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The dynamic force of European farmers and their cooperatives
When the Treaty of Rome was signed on 25 March 1957, it already contained the most important framework provisions establishing the Common Agricultural Policy (CAP).
In recognition of the importance of the agricultural sector, the EU Commission expressed its desire for close cooperation with its representatives at an early stage and invited national agricultural organisations...ΣΥΝΕΧΕΙΑto attend the 1958 Stresa Conference as observers.
In response, the first European organisation representing farmers, COPA (Committee of Professional Agricultural Organisations), was created on 6 September 1958.
Shortly after, on 24 September 1959, the national agricultural cooperative organisations created their European umbrella organisation – COGECA (General Committee for Agricultural Cooperation in the European Union) – which also includes fisheries cooperatives.
COGECA’ s Secretariat merged with that of COPA on 1 December 1962.
When COGECA was created it was made up of 6 members. Since then, it has been enlarged by almost six and now has 35 full members and 4 affiliated members from the EU. COGECA also has 36 partner members.
In line with the recent European Union enlargements, COPA and COGECA have together further reinforced their position as Europe’s strongest farming representative organisations. COPA and COGECA have jointly welcomed 38 national farmer and cooperative organisations from the new Member States.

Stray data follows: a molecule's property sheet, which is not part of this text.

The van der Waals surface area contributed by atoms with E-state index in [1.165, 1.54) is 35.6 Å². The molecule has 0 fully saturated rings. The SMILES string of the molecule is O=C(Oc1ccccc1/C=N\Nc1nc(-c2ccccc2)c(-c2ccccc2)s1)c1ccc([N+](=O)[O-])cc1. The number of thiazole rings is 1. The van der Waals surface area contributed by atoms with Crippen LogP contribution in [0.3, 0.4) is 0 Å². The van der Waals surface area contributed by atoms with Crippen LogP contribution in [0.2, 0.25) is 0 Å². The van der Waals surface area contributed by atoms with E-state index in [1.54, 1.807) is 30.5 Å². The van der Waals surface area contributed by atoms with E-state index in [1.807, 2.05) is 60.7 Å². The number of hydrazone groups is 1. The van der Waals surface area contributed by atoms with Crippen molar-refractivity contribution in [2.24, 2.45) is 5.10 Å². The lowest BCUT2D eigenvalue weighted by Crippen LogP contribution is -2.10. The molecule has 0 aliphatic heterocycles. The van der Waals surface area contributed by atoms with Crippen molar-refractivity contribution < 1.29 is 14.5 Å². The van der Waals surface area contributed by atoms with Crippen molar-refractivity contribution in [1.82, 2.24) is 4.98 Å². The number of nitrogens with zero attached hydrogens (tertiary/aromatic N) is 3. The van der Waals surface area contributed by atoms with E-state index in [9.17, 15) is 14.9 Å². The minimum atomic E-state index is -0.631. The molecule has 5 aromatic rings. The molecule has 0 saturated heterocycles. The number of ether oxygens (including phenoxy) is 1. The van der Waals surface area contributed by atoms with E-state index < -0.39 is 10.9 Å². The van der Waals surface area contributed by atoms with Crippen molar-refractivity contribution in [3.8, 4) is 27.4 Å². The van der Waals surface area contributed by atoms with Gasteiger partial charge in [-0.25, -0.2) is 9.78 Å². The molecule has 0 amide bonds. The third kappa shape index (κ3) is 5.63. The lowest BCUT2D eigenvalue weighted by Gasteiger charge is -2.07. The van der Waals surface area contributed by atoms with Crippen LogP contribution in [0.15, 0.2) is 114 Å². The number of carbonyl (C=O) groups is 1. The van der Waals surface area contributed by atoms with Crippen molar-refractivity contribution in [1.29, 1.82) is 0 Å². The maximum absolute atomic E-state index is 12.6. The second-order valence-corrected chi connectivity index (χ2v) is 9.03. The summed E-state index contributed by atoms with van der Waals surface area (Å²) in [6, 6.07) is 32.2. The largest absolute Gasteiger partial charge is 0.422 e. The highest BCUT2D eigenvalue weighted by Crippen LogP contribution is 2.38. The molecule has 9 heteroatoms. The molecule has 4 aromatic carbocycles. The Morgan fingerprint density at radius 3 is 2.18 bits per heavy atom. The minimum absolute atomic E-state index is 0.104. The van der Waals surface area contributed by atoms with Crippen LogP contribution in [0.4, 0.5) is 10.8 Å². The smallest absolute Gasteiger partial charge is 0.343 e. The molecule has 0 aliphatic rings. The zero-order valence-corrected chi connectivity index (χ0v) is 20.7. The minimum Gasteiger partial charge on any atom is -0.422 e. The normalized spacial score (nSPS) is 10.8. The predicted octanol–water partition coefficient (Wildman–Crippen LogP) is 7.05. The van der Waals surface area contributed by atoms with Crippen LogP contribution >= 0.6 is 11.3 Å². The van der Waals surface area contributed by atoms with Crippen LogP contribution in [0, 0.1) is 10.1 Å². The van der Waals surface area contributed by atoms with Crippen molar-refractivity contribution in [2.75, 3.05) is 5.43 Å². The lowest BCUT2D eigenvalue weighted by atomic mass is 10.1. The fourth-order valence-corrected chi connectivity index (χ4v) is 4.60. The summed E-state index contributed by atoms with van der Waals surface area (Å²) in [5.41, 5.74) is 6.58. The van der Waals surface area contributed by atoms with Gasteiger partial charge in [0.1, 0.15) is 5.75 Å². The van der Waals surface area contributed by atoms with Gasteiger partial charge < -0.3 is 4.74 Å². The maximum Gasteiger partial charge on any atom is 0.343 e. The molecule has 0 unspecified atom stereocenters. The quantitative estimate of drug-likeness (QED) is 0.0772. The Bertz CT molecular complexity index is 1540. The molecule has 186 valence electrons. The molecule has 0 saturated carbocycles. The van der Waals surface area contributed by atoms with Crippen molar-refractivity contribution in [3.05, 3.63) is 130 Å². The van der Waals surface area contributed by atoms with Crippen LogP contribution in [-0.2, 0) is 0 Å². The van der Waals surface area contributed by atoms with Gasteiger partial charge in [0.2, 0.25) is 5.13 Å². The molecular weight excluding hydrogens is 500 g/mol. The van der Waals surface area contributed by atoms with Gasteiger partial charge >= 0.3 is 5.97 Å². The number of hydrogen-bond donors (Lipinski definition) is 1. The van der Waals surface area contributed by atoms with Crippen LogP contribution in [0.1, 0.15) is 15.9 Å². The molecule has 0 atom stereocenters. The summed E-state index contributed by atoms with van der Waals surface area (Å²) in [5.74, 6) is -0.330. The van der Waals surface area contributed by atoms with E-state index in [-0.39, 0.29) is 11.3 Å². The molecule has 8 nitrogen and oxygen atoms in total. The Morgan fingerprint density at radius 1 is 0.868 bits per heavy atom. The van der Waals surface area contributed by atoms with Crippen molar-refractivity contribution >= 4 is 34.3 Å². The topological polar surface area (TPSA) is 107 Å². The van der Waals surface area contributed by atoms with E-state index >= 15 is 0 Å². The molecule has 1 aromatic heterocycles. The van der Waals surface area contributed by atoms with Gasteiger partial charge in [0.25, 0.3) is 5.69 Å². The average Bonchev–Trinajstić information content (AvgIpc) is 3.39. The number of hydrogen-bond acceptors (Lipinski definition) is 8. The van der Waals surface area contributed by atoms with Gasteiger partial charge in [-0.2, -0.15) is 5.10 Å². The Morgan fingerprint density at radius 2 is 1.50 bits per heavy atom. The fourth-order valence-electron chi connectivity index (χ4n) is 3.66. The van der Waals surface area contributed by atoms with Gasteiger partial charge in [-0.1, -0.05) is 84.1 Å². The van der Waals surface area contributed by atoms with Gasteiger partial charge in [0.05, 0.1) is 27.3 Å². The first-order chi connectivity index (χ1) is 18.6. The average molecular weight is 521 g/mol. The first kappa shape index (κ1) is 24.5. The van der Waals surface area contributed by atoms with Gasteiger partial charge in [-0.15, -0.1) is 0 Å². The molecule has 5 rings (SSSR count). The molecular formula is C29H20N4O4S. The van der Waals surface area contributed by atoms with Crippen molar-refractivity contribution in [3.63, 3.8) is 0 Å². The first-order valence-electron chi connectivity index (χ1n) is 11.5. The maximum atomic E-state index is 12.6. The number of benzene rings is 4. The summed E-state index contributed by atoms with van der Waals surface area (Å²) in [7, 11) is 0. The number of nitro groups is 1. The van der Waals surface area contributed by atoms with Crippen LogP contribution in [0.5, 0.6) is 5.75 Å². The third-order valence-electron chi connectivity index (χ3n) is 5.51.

Overall membership of both organisations has thus risen to 76 organisations from the EU Member States.
COGECA, now called the “General Confederation of Agricultural Cooperatives in the European Union”, currently represents the general and specific interests of some 40,000 farmers’ cooperatives employing some 660,000 people and with a global annual turnover in excess of three hundred billion euros throughout the enlarged Europe. Since its creation, COGECA has been recognised by the European Institutions as the main representative body and indeed the spokesman for the entire agricultural and fisheries cooperative sector.
Fishing cooperatives are active in numerous areas, such as victualling, vessel management and insurance, the fish trade, as well as the marketing and processing of fish.
Maritime cooperation in Europe also includes cooperative ship-owners, whose main objective is still to help bring young people into the profession.

 
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